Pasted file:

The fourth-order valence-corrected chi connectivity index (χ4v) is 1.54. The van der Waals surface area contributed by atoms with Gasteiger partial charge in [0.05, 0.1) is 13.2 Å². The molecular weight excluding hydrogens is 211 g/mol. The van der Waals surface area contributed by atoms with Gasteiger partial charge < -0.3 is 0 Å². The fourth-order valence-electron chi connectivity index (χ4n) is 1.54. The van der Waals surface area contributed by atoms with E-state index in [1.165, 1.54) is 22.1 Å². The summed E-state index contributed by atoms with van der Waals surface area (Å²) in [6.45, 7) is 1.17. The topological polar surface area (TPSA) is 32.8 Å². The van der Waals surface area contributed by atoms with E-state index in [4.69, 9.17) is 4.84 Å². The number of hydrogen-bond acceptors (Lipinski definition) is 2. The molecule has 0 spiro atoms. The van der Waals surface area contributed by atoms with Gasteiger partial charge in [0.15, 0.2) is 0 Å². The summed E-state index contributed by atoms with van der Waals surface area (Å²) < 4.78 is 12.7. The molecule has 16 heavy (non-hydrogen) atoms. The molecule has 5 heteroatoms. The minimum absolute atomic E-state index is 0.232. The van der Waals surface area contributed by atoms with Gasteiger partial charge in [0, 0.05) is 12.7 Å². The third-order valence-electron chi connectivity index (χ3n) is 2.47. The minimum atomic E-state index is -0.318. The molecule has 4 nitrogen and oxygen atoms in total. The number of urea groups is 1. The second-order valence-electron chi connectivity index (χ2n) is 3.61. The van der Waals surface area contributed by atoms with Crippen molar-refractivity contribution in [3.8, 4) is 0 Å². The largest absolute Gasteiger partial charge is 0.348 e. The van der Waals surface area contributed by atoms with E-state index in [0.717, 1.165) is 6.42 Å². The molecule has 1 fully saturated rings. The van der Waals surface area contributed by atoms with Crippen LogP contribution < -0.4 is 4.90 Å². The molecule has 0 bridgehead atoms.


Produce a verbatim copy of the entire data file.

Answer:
The fourth-order valence-corrected chi connectivity index (χ4v) is 1.54. The van der Waals surface area contributed by atoms with Gasteiger partial charge in [0.05, 0.1) is 13.2 Å². The molecular weight excluding hydrogens is 211 g/mol. The van der Waals surface area contributed by atoms with Gasteiger partial charge < -0.3 is 0 Å². The fourth-order valence-electron chi connectivity index (χ4n) is 1.54. The van der Waals surface area contributed by atoms with E-state index in [1.165, 1.54) is 22.1 Å². The summed E-state index contributed by atoms with van der Waals surface area (Å²) in [6.45, 7) is 1.17. The topological polar surface area (TPSA) is 32.8 Å². The van der Waals surface area contributed by atoms with E-state index in [4.69, 9.17) is 4.84 Å². The number of hydrogen-bond acceptors (Lipinski definition) is 2. The molecule has 0 spiro atoms. The van der Waals surface area contributed by atoms with Gasteiger partial charge in [0.15, 0.2) is 0 Å². The summed E-state index contributed by atoms with van der Waals surface area (Å²) < 4.78 is 12.7. The molecule has 16 heavy (non-hydrogen) atoms. The molecule has 5 heteroatoms. The minimum absolute atomic E-state index is 0.232. The van der Waals surface area contributed by atoms with Gasteiger partial charge in [0, 0.05) is 12.7 Å². The third-order valence-electron chi connectivity index (χ3n) is 2.47. The minimum atomic E-state index is -0.318. The molecule has 4 nitrogen and oxygen atoms in total. The number of urea groups is 1. The second-order valence-electron chi connectivity index (χ2n) is 3.61. The van der Waals surface area contributed by atoms with Crippen molar-refractivity contribution in [3.8, 4) is 0 Å². The largest absolute Gasteiger partial charge is 0.348 e. The van der Waals surface area contributed by atoms with E-state index in [0.717, 1.165) is 6.42 Å². The molecule has 1 fully saturated rings. The van der Waals surface area contributed by atoms with Crippen LogP contribution < -0.4 is 4.90 Å². The molecule has 0 bridgehead atoms.